Left- and right-wing reactions

As soon as the juicy details leaked in the press, politicians of all stripes stepped in to comment. Marine Le Pen, president of the far-right Front National, started it off by saying she was "grieved" and asked herself "when does the president actually work?".

"How can the president of the Republic spend that much time with journalists?" she asked, referring to the president's allegedly pronounced taste for meetings with journalists, which takes up to "a third of his time," according to some sources.

In the French Republic, the idea of having a veiled Marianne as the state's symbol did not go down well. Bruno Le Maire, candidate to the Republican primaries, struck back on social media by saying that "tomorrow as it was yesterday, Marianne will never be veiled!" Guillaume Larrivé, an MP close to Nicolas Sarkozy, the former president who is aleady campaigning to be elected next spring, said: ‘France won’t regress’.

Finally, within the Socialist Party, the crisis procedures have been activated. The first secretary of the party, Jean-Christophe Cambadelis, said that "all of that is far from being the French people's main concern".

Indeed, according to the latest opinion polls, unemployment is the most important concern of the French.

Between resignation and anger

Middle East Eye has met and interviewed French Muslim people. Amel, 38, shrugged it off:

"Another controversy against Muslim people. That is old news. There’s no Islam, there’s Muslim people. How am I an issue for France? And why can’t I represent France with my veil on?"

The spokesperson of the Fédération des Musulmans du Sud (Muslims of the South Federation), Feïza Ben Mohamed, said the president's comments were "shocking".

"Hollande doesn’t preach social cohesion here. The elections are coming up, we are in the midst of the State of Emergency and threatened by terrorists, but the president blames it all on a religion whilst advocating for the live-together concept and reject prejudices," she said in comments to MEE.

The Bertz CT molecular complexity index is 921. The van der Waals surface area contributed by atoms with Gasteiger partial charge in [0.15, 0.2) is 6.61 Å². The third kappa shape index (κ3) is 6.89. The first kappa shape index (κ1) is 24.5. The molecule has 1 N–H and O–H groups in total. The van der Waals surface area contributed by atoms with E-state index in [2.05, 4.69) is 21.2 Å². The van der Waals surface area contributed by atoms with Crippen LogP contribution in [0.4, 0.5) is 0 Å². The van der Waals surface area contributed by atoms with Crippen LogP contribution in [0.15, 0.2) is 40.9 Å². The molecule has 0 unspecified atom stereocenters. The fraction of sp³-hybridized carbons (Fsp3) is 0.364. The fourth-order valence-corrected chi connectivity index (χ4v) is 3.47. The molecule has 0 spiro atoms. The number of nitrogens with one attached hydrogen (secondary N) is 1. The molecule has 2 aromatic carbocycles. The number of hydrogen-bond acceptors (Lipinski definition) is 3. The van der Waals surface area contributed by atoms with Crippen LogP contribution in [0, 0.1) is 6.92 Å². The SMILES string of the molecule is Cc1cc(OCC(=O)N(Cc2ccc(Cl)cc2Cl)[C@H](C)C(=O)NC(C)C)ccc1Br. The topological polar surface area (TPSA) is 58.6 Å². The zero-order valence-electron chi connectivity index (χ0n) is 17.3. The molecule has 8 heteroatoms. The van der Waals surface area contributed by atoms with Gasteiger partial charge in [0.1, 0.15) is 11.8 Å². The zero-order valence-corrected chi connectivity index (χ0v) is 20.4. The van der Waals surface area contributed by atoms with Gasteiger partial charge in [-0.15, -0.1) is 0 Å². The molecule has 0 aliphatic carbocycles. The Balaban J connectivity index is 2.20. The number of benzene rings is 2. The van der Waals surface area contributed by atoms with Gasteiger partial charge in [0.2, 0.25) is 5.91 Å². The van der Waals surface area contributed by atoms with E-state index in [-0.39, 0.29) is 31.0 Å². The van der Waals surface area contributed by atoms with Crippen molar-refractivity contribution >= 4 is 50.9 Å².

"I don’t know what is up with all those politicians in France," said an inhabitant of Nice, where a terror attack claimed by the Islamic State group occurred last 14 July.

"He is clear: to be considered as French you need to take off your veil. As if there was only one way of being French. If Islam bugs people that much it’s only because Muslim people have become visible. French Muslim people have political aspirations, like any other citizen."

'Aren't you pretty? Unveil yourself!' French colonial poster distributed during the Algerian Revolution.

‘Aren’t you pretty? Take that veil off!’: French colonial poster that was distributed during the Algerian revolution, posted on Twitter during the burkini controversy last summer (@musab_ys)

An election-oriented manoeuvre

Pierre Tevanian, a professor of philosophy and author of Unveiling: From the Hijab to the Burqa: a French Obsession, called Hollande's comments a risky discourse.

"Saying that a religion is an issue in France is a problem itself. Or, we have to admit that France has an issue with Islam and we need to treat Muslim people equally," he told MEE.

The author especially condemned what the president said about Marianne.

"The woman who is wearing a veil will be Marianne only if she takes it off. She will have to submit herself to the diktats imposed by a man, by the parliament. Her freedom is scorned. In his sentence, [Hollande] forfeits her nationality to the woman who does not take off her veil.

"Yet, the majority of the women veiled in France are French. Not foreigners. This is another way of excluding a fringe of the population. This is exactly what the Front National is saying."